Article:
No woman writer will ever be as good as me - VS Naipaul
He is known for his outspoken views, but VS Naipaul may have alienated a rather wide audience in his latest tirade.
The author has spoken out about what he believes to be a lack of ability demonstrated by women writers, singling out Jane Austen for particular criticism.
During an interview about his career, he began one of his famous rants, dismissing women writers as “unequal” to him and criticising their “sentimentality”. Naipaul, 78, who was born in Trinidad, said: “Women writers are different, they are quite different. I read a piece of writing and within a paragraph or two I know whether it is by a woman or not. I think [it is] unequal to me.”
He said this was due to their “sentimentality, the narrow view of the world”.
“And inevitably for a woman, she is not a complete master of a house, so that comes over in her writing too.
“My publisher, who was so good as a taster and editor, when she became a writer, lo and behold, it was all this feminine tosh. I don’t mean this in any unkind way.”
Speaking at the Royal Geographical Society on Tuesday, Naipaul, best known for his novels about the legacy of British colonialism, was asked if he considered any woman writer his equal. He replied: “I don’t think so.”
He held particular ire for the work of Jane Austen, saying he “couldn’t possibly share her sentimental ambitions, her sentimental sense of the world”.
It is not the first time that Naipaul, a Booker Prize winner who has been described as “the greatest living writer of English prose” has criticised female authors. He once tore a strip off two of India’s leading women writers for their “banality” in writing about issues such as colonialism and oppression of women.
His latest comments were criticised as showing he was out of touch with the modern world. Alex Clark, a literary journalist, said: “It’s absurd. I suspect VS Naipaul thinks that there isn’t anyone who is his equal. Is he really saying that writers such as Hilary Mantel, A?S Byatt, Iris Murdoch are sentimental or write feminine tosh?”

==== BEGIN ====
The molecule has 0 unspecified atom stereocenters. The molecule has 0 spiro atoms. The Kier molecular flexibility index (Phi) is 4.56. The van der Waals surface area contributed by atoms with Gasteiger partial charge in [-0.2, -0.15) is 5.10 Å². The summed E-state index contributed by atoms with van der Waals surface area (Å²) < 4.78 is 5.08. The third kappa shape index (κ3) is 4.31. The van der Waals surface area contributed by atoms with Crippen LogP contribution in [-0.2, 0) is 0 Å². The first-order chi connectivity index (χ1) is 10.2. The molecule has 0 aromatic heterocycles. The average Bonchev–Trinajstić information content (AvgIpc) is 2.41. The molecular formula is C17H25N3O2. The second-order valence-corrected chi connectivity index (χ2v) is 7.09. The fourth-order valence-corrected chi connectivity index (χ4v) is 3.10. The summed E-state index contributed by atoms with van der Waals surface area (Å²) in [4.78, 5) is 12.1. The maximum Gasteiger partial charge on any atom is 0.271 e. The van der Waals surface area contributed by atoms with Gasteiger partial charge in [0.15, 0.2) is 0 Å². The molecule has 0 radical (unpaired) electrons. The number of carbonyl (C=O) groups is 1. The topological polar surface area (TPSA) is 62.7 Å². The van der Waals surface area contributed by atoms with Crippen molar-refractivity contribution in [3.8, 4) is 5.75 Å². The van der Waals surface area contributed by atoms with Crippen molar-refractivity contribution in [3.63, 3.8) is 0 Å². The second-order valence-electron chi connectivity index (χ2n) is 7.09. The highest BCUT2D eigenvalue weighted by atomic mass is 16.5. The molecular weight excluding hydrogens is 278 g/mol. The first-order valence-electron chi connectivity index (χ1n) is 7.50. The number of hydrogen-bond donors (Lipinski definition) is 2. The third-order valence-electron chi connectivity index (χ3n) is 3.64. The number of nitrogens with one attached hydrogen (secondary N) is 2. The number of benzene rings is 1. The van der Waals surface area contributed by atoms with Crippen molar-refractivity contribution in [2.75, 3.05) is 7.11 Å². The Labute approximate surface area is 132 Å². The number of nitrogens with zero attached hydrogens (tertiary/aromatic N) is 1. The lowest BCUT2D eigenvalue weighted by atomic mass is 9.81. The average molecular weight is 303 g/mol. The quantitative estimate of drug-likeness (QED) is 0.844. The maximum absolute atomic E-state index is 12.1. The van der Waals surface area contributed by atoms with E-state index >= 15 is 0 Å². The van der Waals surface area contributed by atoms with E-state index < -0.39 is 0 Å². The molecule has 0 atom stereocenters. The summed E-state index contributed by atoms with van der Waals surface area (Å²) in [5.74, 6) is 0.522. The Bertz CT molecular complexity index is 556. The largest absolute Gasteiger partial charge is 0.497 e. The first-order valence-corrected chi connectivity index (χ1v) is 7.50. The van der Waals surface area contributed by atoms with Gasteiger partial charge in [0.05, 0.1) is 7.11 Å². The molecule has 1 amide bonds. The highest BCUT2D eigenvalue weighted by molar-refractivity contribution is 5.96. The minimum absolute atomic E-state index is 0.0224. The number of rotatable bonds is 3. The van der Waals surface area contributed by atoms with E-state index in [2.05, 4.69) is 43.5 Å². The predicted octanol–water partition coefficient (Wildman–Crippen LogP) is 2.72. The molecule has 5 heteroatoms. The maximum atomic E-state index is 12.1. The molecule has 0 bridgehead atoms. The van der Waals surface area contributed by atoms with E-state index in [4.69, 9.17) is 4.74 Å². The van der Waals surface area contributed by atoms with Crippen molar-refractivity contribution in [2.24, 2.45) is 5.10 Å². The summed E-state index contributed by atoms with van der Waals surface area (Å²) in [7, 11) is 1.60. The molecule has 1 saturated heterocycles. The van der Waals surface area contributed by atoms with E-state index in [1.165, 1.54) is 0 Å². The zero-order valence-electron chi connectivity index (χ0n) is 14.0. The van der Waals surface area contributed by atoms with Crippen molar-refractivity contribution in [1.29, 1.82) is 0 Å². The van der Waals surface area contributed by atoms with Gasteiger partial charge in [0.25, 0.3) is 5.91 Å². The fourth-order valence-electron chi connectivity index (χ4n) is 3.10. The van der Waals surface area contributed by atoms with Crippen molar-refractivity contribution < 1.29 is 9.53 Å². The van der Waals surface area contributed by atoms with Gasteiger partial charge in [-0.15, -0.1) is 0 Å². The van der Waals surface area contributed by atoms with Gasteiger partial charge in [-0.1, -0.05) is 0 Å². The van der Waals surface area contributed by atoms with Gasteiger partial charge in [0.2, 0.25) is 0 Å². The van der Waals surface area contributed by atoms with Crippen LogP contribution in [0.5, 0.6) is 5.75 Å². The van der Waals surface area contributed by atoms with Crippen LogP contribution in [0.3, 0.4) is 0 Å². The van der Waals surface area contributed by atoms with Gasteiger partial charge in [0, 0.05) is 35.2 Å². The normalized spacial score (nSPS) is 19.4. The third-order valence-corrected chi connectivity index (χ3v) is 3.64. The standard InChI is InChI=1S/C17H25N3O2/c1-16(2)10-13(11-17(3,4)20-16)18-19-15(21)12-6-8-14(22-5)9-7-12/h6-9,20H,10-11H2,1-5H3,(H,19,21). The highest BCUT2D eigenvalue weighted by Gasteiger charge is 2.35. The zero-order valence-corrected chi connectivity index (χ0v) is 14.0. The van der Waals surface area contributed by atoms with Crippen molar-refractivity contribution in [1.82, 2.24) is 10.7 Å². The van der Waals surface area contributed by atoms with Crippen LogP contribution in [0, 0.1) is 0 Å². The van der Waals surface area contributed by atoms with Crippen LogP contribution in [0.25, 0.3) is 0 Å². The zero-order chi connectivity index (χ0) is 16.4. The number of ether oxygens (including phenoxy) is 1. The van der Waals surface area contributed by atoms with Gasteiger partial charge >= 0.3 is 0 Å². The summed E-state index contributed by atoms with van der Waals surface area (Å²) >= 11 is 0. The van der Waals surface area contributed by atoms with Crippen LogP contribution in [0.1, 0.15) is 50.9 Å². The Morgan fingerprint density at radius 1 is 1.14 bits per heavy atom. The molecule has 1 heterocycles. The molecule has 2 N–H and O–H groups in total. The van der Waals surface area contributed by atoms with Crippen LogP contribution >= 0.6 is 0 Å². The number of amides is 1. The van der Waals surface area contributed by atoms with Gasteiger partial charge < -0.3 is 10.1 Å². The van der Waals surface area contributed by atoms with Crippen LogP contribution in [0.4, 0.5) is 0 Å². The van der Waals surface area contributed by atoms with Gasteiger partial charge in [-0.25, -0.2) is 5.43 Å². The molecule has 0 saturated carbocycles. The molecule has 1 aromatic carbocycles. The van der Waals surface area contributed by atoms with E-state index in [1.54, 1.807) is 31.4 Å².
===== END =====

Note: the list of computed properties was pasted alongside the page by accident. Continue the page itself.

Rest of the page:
Helen Brown, literary critic for The Daily Telegraph, said: “It certainly would be difficult to find a woman writer whose ego was equal to that of Naipaul. I’m sure his arrogant, attention-seeking views make many male writers cringe too. He should heed the words of George Eliot – a female writer – whose works have had a far more profound impact on world culture than his.
“She wrote: ‘Blessed is the man, who having nothing to say, abstains from giving wordy evidence of the fact.’?”
The Writers Guild of Great Britain said it did not want to “waste its breath” on Naipaul’s comments. The writer, knighted in 1989, has never strayed far from controversy, having previously been described by his authorised biographer, Patrick French, as bigoted, arrogant, vicious, racist, a woman-beating misogynist and a sado-masochist.
Naipaul’s writing angered many post-colonial countries when he described them as “half-made societies”. He was also involved in a long-running feud with the American author Paul Theroux. The pair’s friendship spanned three decades but came to an abrupt end after Theroux, a travel writer, discovered that a book he gave to Naipaul had been put on sale for $1,500 (€1,040).
They appeared to have made up and brought an end to their 15-year feud at the weekend, when they met and shook hands at the Telegraph Hay Festival. Speaking about it later, he could not resist a dig, saying: “He gave his name, it was a great courtesy. If he hadn’t I would have wondered ‘who is this person who is shaking my hand?’
“Then he said his name and instinctively I said ‘I am glad we can put an end to all this nonsense’. I shook his hand back. I was very glad to do that.”